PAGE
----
The Economics of Morality and Freedom

This is an offshoot of a comment I made over at Tim’s Blog.


I’ve been trying to explain why freedom is important.  People react to the concept in different ways.  Some people recognize some benefits of true freedom that they have been missing in their lives or the burdens that exist in their lives that come from infringements upon their liberties.  Some people recognize risks that come with freedom.  Some people think I am a pot-smoking racist.  Some people insult me or accuse me of not being capable of rational thought.

I’d like to spend some time–maybe a few entries–on some thoughts and get your feedback.  Stay honest the negatives have been challenging, the positives have been encouraging, and the insults I’ve pretty much ignored.  So, if you have any of those purposes in mind, choose your words wisely.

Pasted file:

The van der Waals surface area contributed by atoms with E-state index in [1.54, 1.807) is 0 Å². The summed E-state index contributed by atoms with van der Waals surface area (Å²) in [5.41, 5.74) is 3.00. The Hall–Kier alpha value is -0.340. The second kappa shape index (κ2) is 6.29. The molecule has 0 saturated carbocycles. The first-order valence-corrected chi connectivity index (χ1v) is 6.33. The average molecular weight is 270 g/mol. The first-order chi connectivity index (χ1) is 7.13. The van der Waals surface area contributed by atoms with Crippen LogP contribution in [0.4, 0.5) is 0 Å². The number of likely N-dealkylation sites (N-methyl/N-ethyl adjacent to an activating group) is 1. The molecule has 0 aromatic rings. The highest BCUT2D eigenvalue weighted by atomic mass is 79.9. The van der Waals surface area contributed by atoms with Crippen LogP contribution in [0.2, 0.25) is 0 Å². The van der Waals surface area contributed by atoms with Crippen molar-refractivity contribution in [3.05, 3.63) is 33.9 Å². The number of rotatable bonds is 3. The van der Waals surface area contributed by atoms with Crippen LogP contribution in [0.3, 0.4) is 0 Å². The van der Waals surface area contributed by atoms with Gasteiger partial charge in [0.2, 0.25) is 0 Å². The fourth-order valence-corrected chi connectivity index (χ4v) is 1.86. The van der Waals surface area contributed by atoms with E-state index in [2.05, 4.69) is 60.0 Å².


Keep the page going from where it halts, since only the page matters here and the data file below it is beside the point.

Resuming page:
Freedom and Morality

Not long ago, I heard a politician answer a question about healthcare coverage.  This politician (with whom I agreed) opined that every person should be free to choose whether or not to purchase health insurance and that no one had a natural right to it.

A hypothetical question was posed to him (he is a physician): “Speaking of a world where people are not granted health insurance as a right, but rather have the choice of whether to have it, what about the young man who opts not to buy it.  That man has a horrible accident which needs immediate and complex medical attention–do we just let that man die?”

The answer was both wise and important.  Don’t expect any of this to be verbatim, but it went something like this: “There was a time when health insurance wasn’t around at all.  How do you think people with no money got healthcare back then?  They didn’t just die: society provided.  Either their church, family, and neighbors would take care of them; a doctor would take the case out of benevolence; or some way was found to barter–maybe a job they could do or something other than money they could trade with.”

So What?